14. Kylin A (1967) The uptake and metabolism of sulphate in Scenedesmus as influenced by citrate, carbon dioxide, and metabolic inhibitors. Physiol Plant 20:139–148Google Scholar
  15. Leggett JE, Epstein E (1956) Kinetics of sulfate absorption by barley roots. Plant Physiol 31:222–226Google Scholar
  16. Lemly AD (1985) Toxicology of selenium in a freshwater reservoir: Implications for environmental hazard evaluation and safety. Ecotoxicol Environ Safety 10:314–338Google Scholar
  17. Malchow D (1990) Toxicity and bioaccumulation of dietary selenium to the aquatic larvae of the midge, Chironomus decorus. MS thesis, University of California, Davis, CAGoogle Scholar
  18. Nichols HW (1973) Growth media: Freshwater. In: Stein JR (ed) Handbook of phycological methods, culture methods, and growth measurements. Cambridge University Press, Cambridge, UK, pp 7–24Google Scholar
  19. Ogle RS, Knight AW (1994) Bioaccumulation of selenium in aquatic ecosystems. 3. The roles of bioconcentration and biomagnification in the comparative bioaccumulation of selenate and selenite by fathead minnows (Pimephales promelas) and bluegill (Lepomis macrochirus). Manuscript in preparationGoogle Scholar
  20. Ohlendorf HM, Hoffman DJ, Saiki MK, Aldrich TW (1986) Embryonic mortality and abnormalities of aquatic birds: Apparent impacts of selenium from irrigation drain water. Sci Total Environ 52:49–63Google Scholar
  21. Presser TS, Barnes I (1984) Selenium concentrations in waters tributary to and in the vicinity of the Kesterson National Wildlife Refuge, Fresno and Merced Counties, California. Water Resources Investigations Report No. 84–4122, U.S. Geological Survey, Menlo Park, CAGoogle Scholar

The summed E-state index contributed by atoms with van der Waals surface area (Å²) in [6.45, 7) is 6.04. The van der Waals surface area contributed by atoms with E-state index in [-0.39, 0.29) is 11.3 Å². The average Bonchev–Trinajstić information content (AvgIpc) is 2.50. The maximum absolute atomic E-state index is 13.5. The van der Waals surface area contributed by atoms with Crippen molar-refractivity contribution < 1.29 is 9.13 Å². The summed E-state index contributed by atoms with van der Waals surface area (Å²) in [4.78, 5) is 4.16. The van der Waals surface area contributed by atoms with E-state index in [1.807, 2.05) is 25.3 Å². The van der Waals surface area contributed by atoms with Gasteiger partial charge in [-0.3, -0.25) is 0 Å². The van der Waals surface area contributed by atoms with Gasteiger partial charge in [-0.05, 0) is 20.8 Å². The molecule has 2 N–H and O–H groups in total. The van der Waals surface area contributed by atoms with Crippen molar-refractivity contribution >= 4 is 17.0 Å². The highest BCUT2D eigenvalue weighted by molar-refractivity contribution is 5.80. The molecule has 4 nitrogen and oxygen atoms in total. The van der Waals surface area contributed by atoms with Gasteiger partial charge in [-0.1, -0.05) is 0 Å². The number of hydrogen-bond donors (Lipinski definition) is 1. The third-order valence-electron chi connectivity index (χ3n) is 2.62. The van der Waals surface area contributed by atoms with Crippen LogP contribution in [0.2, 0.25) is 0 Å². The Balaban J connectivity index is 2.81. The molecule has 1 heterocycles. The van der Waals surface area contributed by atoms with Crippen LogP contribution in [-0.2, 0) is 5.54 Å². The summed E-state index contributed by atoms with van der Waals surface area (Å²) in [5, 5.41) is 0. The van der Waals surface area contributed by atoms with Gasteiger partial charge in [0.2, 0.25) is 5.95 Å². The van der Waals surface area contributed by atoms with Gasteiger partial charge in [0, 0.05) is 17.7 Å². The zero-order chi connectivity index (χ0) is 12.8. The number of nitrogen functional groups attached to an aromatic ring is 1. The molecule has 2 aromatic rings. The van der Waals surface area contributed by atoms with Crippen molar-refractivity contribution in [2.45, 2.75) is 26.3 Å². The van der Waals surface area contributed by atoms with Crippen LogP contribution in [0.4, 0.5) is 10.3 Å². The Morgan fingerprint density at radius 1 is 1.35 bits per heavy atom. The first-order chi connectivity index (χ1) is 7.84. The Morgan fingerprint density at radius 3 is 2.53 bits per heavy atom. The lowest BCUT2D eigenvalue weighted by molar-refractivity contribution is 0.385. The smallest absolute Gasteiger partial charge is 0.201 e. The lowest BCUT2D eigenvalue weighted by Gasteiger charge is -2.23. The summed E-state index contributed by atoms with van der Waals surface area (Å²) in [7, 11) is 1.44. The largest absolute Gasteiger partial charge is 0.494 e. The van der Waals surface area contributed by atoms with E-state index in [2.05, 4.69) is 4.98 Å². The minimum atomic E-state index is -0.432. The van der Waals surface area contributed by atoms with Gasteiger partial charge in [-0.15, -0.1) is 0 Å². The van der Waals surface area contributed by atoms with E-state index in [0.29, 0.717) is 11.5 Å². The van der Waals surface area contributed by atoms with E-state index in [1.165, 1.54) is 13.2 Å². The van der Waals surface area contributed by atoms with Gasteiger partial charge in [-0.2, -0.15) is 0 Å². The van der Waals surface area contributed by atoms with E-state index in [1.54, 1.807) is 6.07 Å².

22. Rybova R, Nespurkova L, Janacek K, Struzinsky R (1982) Sulphate-uptake isotherm of the alga Hydrodictyon reticulatum. Stud Biophys 3:123–126Google Scholar
  23. Sarma YSRK, Jayarman S (1984) Observations on sulphur-selenium antagonism on the growth of two desmids. Acta Bot Indica 12:57–60Google Scholar
  24. Shrift A (1954) Sulfur-selenium antagonism. I. Antimetabolite action of selenate on the growth of Chlorella vulgaris. Am J Bot 41:223–230Google Scholar
  25. Shrift A (1973) Selenium compounds in nature and medicine. E. Metabolism of selenium by plants and microorganisms. In: Klayman DL, Gunther WHH (eds) Organic selenium compounds: Their chemistry and biology. Wiley-Interscience, NY, pp 763–814Google Scholar
  26. Strickland JKH, Parsons TR (1972) A practical handbook of seawater analysis. Fisheries Research Board of Canada, Ottowa, CanadaGoogle Scholar
  27. Sturman BT (1985) Development of a continuous flow hydride and mercury vapor generation accessory for atomic absorption spectrophotometry. Appl Spectrosc 39:48–56Google Scholar
  28. U.S. Environmental Protection Agency (1975) Methods for acute toxicity testing with fish, macroinvertebrates, and amphibians. EPA-660/3-75-009, Washington, DCGoogle Scholar
  29. Wetzel RG (1983) Limnology, 2nd ed. Saunders College Publ, Philadelphia, PAGoogle Scholar
  30. Woock SE, Garrett WR, Partin WE, Bryson WT (1987) Decreased survival and teratogenesis during laboratory selenium exposures to bluegill, Lepomis Macrochirus. Bull Environ Contam Toxicol 39:998–1005Google Scholar

Copyright information

© Springer-Verlag New York Inc. 1994

Authors and Affiliations

  • M. J. Williams
    • 1
  • R. S. Ogle
    • 1
  • A. W. Knight
    • 1
  • R. G. Burau
    • 1
  1. 1.Department of Land, Air, and Water ResourcesUniversity of CaliforniaDavisUSA

Personalised recommendations